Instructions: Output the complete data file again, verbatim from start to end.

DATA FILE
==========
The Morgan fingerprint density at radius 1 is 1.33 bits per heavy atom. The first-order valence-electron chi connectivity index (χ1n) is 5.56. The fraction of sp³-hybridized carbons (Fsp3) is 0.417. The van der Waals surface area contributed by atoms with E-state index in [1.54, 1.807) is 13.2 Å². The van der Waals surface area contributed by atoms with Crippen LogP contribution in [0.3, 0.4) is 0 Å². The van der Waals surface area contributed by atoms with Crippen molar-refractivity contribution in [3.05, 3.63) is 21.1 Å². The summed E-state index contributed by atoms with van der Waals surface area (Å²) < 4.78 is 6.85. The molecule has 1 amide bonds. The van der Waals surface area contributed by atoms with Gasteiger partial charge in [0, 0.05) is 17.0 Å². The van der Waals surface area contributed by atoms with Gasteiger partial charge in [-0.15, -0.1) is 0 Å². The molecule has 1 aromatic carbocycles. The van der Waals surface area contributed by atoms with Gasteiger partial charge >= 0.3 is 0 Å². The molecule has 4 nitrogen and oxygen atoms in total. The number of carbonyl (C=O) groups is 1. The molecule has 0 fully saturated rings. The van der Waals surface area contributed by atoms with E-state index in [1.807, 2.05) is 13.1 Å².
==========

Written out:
The Morgan fingerprint density at radius 1 is 1.33 bits per heavy atom. The first-order valence-electron chi connectivity index (χ1n) is 5.56. The fraction of sp³-hybridized carbons (Fsp3) is 0.417. The van der Waals surface area contributed by atoms with E-state index in [1.54, 1.807) is 13.2 Å². The van der Waals surface area contributed by atoms with Crippen LogP contribution in [0.3, 0.4) is 0 Å². The van der Waals surface area contributed by atoms with Crippen molar-refractivity contribution in [3.05, 3.63) is 21.1 Å². The summed E-state index contributed by atoms with van der Waals surface area (Å²) < 4.78 is 6.85. The molecule has 1 amide bonds. The van der Waals surface area contributed by atoms with Gasteiger partial charge in [0, 0.05) is 17.0 Å². The van der Waals surface area contributed by atoms with Gasteiger partial charge in [-0.15, -0.1) is 0 Å². The molecule has 1 aromatic carbocycles. The van der Waals surface area contributed by atoms with Gasteiger partial charge >= 0.3 is 0 Å². The molecule has 4 nitrogen and oxygen atoms in total. The number of carbonyl (C=O) groups is 1. The molecule has 0 fully saturated rings. The van der Waals surface area contributed by atoms with E-state index in [1.807, 2.05) is 13.1 Å².